6 False Gospels in the Bible Belt

I've spent my whole life growing up in the Bible Belt. I grew up in the home of a pastor and listening to sermons from countless teachers and Christians. The Bible Belt gets its name because there tends to be a lot of conservative Christian people and you can find churches on every street corner. Although the Bible Belt seems to be disappearing slowly, there are remnants of a culture that assumes everyone is a Christian and that expects everyone should be going to church. Although I am thankful for a culture in which I had such ready access to the true Gospel, over the years I have been exposed to a number of pseudo-gospels trying to pretend to be the real deal. These false gospels are often unknowingly proclaimed by pastors and churches in the bible belt. Some of the most dangerous lies we believe are not elaborate teachings of heresy but a subtle twisting of the truth. The false gospels run deep in the Bible Belt and makes pastoring in this area of our country quite difficult.

1. "My Baptism Saves Me"

Many people are confused about their salvation. There are many who think of salvation as some sort of ritualistic tradition where you walk down an aisle, sign a card, and get baptized. Many in the Bible Belt have done this often at a very young age before they really understood what they were doing. As a result there are many people who call themselves Christians who could care less about Jesus. They find assurance in their baptism or their church membership. They feel security in their salvation because they are on the rolls of a church they haven't attended in decades.

Many of these people cling to "Once Saved, Always Saved" which is a twisted distortion of the perseverance of the saints. The perseverance of the saints is not "Once Saved, Always Saved", but "Once Saved, Always Persevering". If you became a Christian at 8 years old and then spend your entire life disconnected from God and the church and think you have salvation, chances are you are fooling yourself. Those who are truly in Christ will persevere in following Christ until he calls us home. All of this is by God's grace and an indicator of a truly converted heart.

2. "I go to church and I'm a good person"

Moralism is the rampant poison in Bible Belt culture. If you listen carefully you can hear it taught from many pulpits across the south. It is the great distorting of the Gospel in which all God wants from you is to be a good boy or girl.  God then becomes the great Santa Clause in the sky where heaven becomes beautifully wrapped presents and hell becomes a stocking of coal.  So many have twisted the Gospel into a moral check list to complete. You hear the lie of moralism at funerals, bible studies, and even in sermons. Moralism teaches "Be Good and Work Harder". The Gospel says "You're not Good and you need the atoning work of Christ".

The true Gospel is not one in which we work to earn God's favor, but a Gospel in which we receive God's favor through Jesus Christ. Salvation is all by grace. Yes, God wants us to live lives of holiness, but our morality does not save us. We are saved only through the blood of Christ.

3. "God wants me to be happy, healthy, and wealthy"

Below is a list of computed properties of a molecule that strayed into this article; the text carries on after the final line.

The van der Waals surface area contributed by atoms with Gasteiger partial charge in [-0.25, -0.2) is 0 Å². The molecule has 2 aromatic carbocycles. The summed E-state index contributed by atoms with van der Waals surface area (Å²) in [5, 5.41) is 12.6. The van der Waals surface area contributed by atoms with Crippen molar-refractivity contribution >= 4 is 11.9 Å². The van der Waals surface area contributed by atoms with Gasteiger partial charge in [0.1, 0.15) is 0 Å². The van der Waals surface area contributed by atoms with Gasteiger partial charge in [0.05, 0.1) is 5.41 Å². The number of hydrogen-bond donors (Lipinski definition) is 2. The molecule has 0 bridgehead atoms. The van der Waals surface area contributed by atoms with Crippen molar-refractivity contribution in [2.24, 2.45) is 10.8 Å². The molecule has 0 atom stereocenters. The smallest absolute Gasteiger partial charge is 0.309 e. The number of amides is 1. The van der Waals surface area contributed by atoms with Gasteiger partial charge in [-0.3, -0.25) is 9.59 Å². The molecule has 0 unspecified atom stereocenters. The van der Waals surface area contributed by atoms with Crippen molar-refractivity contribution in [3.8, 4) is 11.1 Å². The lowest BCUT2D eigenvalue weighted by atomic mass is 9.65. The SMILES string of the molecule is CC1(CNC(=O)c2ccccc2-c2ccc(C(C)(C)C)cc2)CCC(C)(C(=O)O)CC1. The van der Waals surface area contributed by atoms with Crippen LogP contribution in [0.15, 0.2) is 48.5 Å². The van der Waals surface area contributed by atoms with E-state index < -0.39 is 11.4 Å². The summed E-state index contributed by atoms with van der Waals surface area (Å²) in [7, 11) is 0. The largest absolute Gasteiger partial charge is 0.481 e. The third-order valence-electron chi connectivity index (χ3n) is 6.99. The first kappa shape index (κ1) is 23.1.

The prosperity gospel runs wild and free in the Bible Belt, and unfortunately remains unchallenged. The lie of the prosperity gospel can be found in our Christian Book stores, Facebook statuses, and again from pulpits throughout the Bible Belt. More often it is a Christianized package of American consumerism. Rather than loving the giver of all gifts we idolize the gifts God gives us. We expect God to give us our best life now filled with a great salary, great car, and perfect health.

Yes, God does give us great gifts, but the problem with the prosperity Gospel is that it imposes that God MUST give us those things. The path of true discipleship is often not one of roses and ease. It is often difficult to follow Jesus and it may mean we suffer in this life as our savior did. Jesus tells us to pick up our cross and follow him. God does not exist to give us all creature comforts, but he calls us to lay down our lives for his glory.

4. "God is my Therapist"

Pop Psychology has crept into the church. We often think that God just wants me to feel good about myself. He is there to affirm my feelings and my life style. Those who believe this false gospel often highly value emotional experiences that make them feel better about themselves. Often times there is an over emphasis on God's love and a de-emphasis on his justice and wrath towards our sin. The idea of the sinfulness of humanity is largely avoided in the Bible belt and instead we hear about a God of acceptance and affirmation.

Yes, God is our healer. Yes, he is our refuge and strength and help in trouble. Yes he is our great counselor. Yet, God is also serious about our sin. This is why he sent Jesus to die, to pay the penalty for our sin. Jesus' death was a death of substitution. He died in our place. God is not interested in increasing our self-esteem but transforming us into new creations. God is making us new and conforming us into the image of Jesus Christ. We are sinners in need of new hearts. We must be born again. We must change, and the power of change does not come through self-actualization but through spiritual regeneration. This means that we must turn from our sin and live lives transformed by God's radical grace empowered and initiated by the Spirit of God.

5. "God Doesn't Care About My Heart"

The Bible Belt is often cloaked in a veil of legalism. Many think that God simply cares about their external actions. Many think to be a Christian is to be but a moral, good person. If I put on the church mask and make everyone believe I've got it all together, that is all God cares about. So they put on their nice suits and their fake Christian smile and act out this role of a faithful Christian. Yes, God does care that we do the right thing, but he also cares about our motives. This is what Jesus was getting at in the Sermon on the Mount.  God does not want us to commit adultery, but Jesus says that even the lust of the heart is just as sinful as the act of adultery. God also cares about our motivations behind our actions. Yet, many in the bible belt are religious shells, externally doing the right thing without their hearts transformed and renewed by grace.

6. "God Doesn't Expect Me to Serve Him"